Penalty Blaming

Originally published Feb 2017

Roller derby is a full-contact sport. On skates. We train to play legally, but we all make mistakes, and sometimes people get hurt as a result of those mistakes. It’s unfortunate, but it happens. What should NOT happen, though, is naming/blaming/shaming the person who made a mistake. This happens all the time. I’ve heard skaters blame someone for their injury, talk badly about someone being penalty-heavy and dangerous, and so on.  

For example (names have been changed), Suzy Skater was recently cleared to scrimmage. She decided to play in an open-scrimmage with her league. During the scrimmage, Becky Blocker hit her in the back, which resulted in Suzy falling forward and breaking her arm. Suzy was very upset about this, and she contacted the coaches to tell them that Becky was being too aggressive and playing illegally and unsafely. She also talked to other skaters on the league about how Becky needs to clean up her penalties because she is injuring her league-mates. (Sidenote: While Becky is known to be a hard-hitting player, she has never injured someone.)

THIS IS NOT OKAY. Here’s why:

1. Contacting the coaches is a passive-aggressive way to put Becky on blast. Suzy is upset that her arm is broken. Sure. Understandably. But trying to get Becky “in trouble” is not going to un-break Suzy’s arm. Suzy may be contacting the coaches under the guise of “preventing further injury,” but coaches should know if they have a player who commits a lot of penalties that could lead to injury and should be working with the penalty-heavy player to improve legality while training and playing with other people. This is the only way to improve. You don’t just suddenly stop back-blocking. You have to work on speed control and that takes time. Your teammates need to be there with you and allow you to work on it in a controlled environment, where coaches are responsible for everyone’s safety. Additionally, if there is a player who is behaving dangerously during practice or a scrimmage, then the coaches should remove them from play. Basically, if you have capable coaches, you don’t need to bring their attention to one player’s penalties. Chances are you are probably falling victim to confirmation bias or trying to create it for your coaches.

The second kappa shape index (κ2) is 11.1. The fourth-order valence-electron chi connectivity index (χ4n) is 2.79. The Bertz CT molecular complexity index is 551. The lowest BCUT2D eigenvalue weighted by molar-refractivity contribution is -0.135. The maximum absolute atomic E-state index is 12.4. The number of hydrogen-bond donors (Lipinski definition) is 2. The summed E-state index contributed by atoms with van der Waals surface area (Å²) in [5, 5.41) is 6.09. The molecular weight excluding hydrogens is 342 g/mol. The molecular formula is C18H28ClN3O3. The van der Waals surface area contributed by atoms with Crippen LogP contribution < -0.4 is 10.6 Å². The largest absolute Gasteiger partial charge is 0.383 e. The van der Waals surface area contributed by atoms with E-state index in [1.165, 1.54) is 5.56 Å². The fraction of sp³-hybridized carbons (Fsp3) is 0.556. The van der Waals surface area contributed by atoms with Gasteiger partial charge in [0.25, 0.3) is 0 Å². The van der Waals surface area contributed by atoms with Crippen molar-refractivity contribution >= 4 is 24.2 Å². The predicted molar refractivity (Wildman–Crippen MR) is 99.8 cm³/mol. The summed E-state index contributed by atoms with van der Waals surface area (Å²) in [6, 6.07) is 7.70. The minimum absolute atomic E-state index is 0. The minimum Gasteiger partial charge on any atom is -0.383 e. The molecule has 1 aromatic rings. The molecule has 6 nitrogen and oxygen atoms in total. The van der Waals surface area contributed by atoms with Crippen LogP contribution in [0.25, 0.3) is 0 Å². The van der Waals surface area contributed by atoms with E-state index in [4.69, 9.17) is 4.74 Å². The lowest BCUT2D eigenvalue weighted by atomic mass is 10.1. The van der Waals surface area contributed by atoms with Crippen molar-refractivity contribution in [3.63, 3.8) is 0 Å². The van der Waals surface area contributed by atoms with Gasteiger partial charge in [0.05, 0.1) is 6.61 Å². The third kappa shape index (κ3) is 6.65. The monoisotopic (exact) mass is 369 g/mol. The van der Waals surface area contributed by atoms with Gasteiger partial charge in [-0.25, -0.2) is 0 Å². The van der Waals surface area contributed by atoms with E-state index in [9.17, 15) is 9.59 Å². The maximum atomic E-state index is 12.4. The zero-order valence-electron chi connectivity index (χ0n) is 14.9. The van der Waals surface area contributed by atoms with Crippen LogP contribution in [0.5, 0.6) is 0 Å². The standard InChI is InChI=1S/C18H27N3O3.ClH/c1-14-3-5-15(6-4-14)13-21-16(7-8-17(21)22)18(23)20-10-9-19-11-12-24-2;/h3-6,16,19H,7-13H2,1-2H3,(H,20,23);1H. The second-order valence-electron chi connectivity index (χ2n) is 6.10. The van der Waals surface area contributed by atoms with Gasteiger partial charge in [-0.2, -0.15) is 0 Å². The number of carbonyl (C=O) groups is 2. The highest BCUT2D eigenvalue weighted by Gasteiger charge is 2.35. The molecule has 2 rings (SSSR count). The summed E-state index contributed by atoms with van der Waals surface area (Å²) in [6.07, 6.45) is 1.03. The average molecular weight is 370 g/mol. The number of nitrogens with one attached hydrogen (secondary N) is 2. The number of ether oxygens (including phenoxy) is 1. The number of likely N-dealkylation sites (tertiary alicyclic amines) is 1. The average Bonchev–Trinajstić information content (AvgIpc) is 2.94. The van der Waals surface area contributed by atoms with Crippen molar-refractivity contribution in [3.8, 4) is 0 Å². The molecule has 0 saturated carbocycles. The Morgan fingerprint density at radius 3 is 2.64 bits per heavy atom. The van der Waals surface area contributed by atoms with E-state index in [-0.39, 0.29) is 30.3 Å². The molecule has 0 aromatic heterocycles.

2. It’s not possible for Becky to be “too aggressive.” We play a full-contact sport. The more aggressive you are, the more successful you will be. You can't be "too aggressive" if you are playing within the rule set. When someone states that a skater is being “too aggressive,” I think they are saying more about themselves than that skater. They are saying “I’m not comfortable with the level of physical contact” or “I’m not ready for that level of physical contact.” If the comment is directed at a person of color or a trans person, they are engaging in harmful stereotypes and need to interrogate their biases. Either way, the skater who is viewed as “too aggressive” is not doing anything wrong or harmful.

As a sidenote, I don’t think it’s appropriate to be at 100% at all times. For example, if skaters are learning a new skill, especially in a partnership or group drill, some might need to tone it down in order for everyone to learn the drill. If there is a blocking drill focused on developing the skill of creating a seam with two blockers, they will never get to practice this if the jammer smoke-shows them every single time. It's up to the coaches to inform skaters at what level they should be practicing/playing.